The possible mechanisms underlying long-term cognitive deficits resulting from various pathophysiologic environments, such as recurrent seizures in the presence of maternal deprivation during the neonatal period, remain unclear. Although there is now a relative agreement of molecular-signaling pathways for certain forms of learning and memory in invertebrates such as Aplysia and Drosophila, the mechanisms that are responsible for learning and memory in mammals remain unclear. Studies of several forms of learning and memory (e.g., behavioral sensitization, Morris water maze task, and classic conditioning in vertebrates) indicate that both behavioral long-term memory and its neural representation require gene expression triggered by pCREBSer-133 that consequently leads to the growth of new synaptic connections (15,18,53,54). Despite the correlation of pCREBSer-133 with performance on the Morris water maze, the failure to show a difference between the isolation, the PTZ-treated, and the combined isolation plus PTZ–treated groups indicates that the absolute deficits in pCREBSer-133 are not the sole factor determining the severity of spatial memory performance. PCREBSer-133-independent mechanisms must be involved in memory impairment after the seizures.
In surgically treated patients with temporal lobe epilepsy, a history of prolonged febrile seizures in childhood can usually be found (55). Conversely, epidemiologic studies showed that the risk of hippocampal sclerosis and temporal lobe epilepsy after an initially provoked or unprovoked seizure was low (56). Mathern et al. (57) and Katzir et al. (58) proposed that secondary physiologic decompensations, such as loss of cerebral autoregulation during seizure attacks, might contribute to the seizure-induced neuronal damage and hence individual variability in long-term outcomes. Here we showed that stress also could exert synergistically detrimental effects on recurrent seizures in the developing brain. Taken together, our results support the concept that, under certain circumstances, the brain is more vulnerable to seizure-induced damage that causes permanent molecular signaling, morphologic, and behavioral changes in the hippocampus.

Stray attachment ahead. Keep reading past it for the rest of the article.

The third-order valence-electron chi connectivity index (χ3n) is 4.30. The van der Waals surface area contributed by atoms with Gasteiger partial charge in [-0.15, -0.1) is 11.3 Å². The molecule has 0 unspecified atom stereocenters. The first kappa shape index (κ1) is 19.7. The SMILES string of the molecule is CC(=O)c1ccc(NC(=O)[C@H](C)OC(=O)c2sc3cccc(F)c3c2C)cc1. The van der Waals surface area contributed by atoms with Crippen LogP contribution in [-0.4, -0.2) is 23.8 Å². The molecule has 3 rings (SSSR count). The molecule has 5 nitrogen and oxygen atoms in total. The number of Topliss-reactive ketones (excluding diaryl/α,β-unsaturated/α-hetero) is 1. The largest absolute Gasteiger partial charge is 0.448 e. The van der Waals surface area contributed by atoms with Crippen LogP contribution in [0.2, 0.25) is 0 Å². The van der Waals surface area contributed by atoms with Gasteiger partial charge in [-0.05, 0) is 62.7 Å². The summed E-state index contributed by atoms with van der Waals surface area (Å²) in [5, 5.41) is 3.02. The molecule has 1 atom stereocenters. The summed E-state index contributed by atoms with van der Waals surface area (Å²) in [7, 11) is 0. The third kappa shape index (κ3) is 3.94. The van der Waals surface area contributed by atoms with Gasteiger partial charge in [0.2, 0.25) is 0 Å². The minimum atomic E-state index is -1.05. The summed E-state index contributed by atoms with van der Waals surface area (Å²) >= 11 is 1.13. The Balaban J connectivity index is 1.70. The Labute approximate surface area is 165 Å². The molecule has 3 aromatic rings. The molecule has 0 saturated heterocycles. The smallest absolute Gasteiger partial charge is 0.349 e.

The demonstration that isolation stress has immediate and enduring effects in association with recurrent seizures in the developing brain may have clinical implications. The environment immediately after birth, which provides important socioemotional experience during the earliest phases of postnatal brain maturation, is the mother–child interaction. Neonates with seizures are usually separated from their mothers, and therapeutic interventions, such as noise, light, endotracheal suctioning, and vein punctures are both painful and stressful. Our findings suggest that psychological and pharmacologic interventions to prevent stress responses in the neonates are needed to reduce aggravating effects of stress on seizure-induced brain damage.
Acknowledgment: The study was supported in part by grants CMRPG8013 from Chang Gung Memorial Hospital, New Century Health Care Promotion Foundation, and NSC 91-2314-B-182A-050 (L-T.H.), 1261 from Chang Gung Memorial Hospital and NHRI-EX91-8909BP (S.N.Y.), a Mental Retardation Research Center grant from NIH (2P30HD18655), and a grant from the NINDS (NS27984) (G.L.H.).